By Paul Snyder
Wisconsin’s unemployment insurance budget has slipped into the red and is projected to be more than $2 billion in debt in each of the next four years.
To avoid that crisis, state lawmakers are working on a bill, to be introduced in spring, that would offer possibilities to stem the bleeding.
But there will not be a quick fix or a painless solution, said James Buchen, vice president of Wisconsin Manufacturers & Commerce. “This is going to have to be figured out over a period of years.”
“It would be too much of a shock to the system,” he said, “to try putting something in place that would solve everything.”
The Assembly Committee on Labor on Tuesday discussed the solvency of the unemployment insurance budget. The news is not good, said Hal Bergan, an administrator in the Wisconsin Department of Workforce Development’s Division of Unemployment Insurance.
The state Legislature in 2008 decided for the first time since the 1980s to adjust businesses’ taxable wage base, which is the maximum amount of wages subject to the unemployment insurance tax. The tax funnels money into the unemployment insurance budget.
The move incrementally bumped the taxable wage base from $10,500 in 2008 to $14,000 in 2013 and was designed to close projected shortfalls in the unemployment insurance budget.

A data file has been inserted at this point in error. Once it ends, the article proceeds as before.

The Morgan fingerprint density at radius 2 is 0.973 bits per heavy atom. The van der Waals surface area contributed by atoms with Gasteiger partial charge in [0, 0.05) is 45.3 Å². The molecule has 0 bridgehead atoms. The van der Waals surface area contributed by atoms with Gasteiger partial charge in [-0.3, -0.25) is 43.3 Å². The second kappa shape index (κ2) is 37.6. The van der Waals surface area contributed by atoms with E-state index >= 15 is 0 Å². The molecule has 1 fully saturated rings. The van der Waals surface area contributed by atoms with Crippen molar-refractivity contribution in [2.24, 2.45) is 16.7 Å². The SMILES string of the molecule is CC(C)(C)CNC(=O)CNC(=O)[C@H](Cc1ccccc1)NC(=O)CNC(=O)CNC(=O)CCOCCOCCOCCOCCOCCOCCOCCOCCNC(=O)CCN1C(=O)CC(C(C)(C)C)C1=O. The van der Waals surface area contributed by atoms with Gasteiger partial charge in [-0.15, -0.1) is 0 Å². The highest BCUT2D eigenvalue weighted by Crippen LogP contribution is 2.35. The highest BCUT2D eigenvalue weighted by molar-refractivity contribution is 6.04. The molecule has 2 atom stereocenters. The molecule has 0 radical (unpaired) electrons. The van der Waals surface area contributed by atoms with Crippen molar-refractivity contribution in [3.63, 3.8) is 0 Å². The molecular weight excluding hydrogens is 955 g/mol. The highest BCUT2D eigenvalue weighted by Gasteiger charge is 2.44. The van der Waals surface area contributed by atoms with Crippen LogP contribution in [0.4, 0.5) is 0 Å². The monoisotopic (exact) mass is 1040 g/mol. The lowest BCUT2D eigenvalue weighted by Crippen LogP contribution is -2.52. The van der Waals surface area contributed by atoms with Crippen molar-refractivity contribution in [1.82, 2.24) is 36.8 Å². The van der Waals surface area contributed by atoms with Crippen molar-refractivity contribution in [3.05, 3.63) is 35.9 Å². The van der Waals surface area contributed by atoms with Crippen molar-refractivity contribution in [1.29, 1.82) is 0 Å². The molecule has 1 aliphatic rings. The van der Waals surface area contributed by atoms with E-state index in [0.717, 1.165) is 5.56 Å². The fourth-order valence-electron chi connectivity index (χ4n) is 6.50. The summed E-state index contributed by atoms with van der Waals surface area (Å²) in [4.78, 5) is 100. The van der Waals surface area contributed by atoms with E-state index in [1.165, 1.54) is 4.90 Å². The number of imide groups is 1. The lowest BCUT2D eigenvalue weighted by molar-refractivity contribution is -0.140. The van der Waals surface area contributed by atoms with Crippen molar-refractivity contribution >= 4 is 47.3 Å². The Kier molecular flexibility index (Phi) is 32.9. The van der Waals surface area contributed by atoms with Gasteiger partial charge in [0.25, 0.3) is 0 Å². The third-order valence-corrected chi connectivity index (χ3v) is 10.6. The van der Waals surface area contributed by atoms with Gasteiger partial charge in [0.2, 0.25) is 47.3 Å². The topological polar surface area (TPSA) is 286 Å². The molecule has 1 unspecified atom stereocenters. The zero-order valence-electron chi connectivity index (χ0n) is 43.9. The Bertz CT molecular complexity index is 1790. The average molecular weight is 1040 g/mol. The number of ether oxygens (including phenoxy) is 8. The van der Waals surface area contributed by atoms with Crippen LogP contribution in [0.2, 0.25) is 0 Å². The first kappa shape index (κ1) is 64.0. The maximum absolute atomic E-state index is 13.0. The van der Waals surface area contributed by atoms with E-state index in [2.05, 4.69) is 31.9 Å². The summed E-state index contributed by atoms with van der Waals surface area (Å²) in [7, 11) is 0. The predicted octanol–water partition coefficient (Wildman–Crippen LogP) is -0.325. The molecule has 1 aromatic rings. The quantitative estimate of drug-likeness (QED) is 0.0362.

But the stock market collapse and ensuing recession in 2008 led to higher layoffs and pushed the state deeper into debt.
It was not anticipated, said state Rep. Mark Honadel, R-South Milwaukee.
“If not for the recession,” he said, “we probably would have fixed our own problem.”
Instead, Wisconsin is now one of 25 states borrowing money from the federal government to cover unemployment claims. As of last week, Wisconsin had borrowed $734.2 million this year.
Bergan said states are projected to have borrowed $90 billion for unemployment payments by 2012.
To get Wisconsin out of the borrowing hole, Buchen said, all ideas must be on the table, and that includes further increases to taxable wage rates and cutting benefits when workers don’t need them.
Cutting unemployment benefits in a state with so many unemployed construction workers is going to pose problems, said Tom Fisher, president and business manager of the Wisconsin Laborers’ District Council.
“We’ve got a lot of seasonal workers that count on unemployment to get them through the winter months,” he said. “I don’t know how you can change the plan with the way it’s structured today and protect extended benefits, but we’ve got to protect them.”
Honadel, who said drastic changes may be needed, proposed that employees set up a tax-free account that siphons 5 percent of their earnings into an individual unemployment budget.
Yet other committee members, including Chairwoman Christine Sinicki, D-Milwaukee, scoffed at the idea, calling it an unfair tax on employees who could lose their job through no fault of their own.
It’s that type of back and forth that lawmakers expect as they work with DWD’s Unemployment Insurance Advisory Council during the next few months to chart a course for Wisconsin to get back into the black.
“Maybe it’s time,” Honadel said, “that Wisconsin thinks way outside the box.”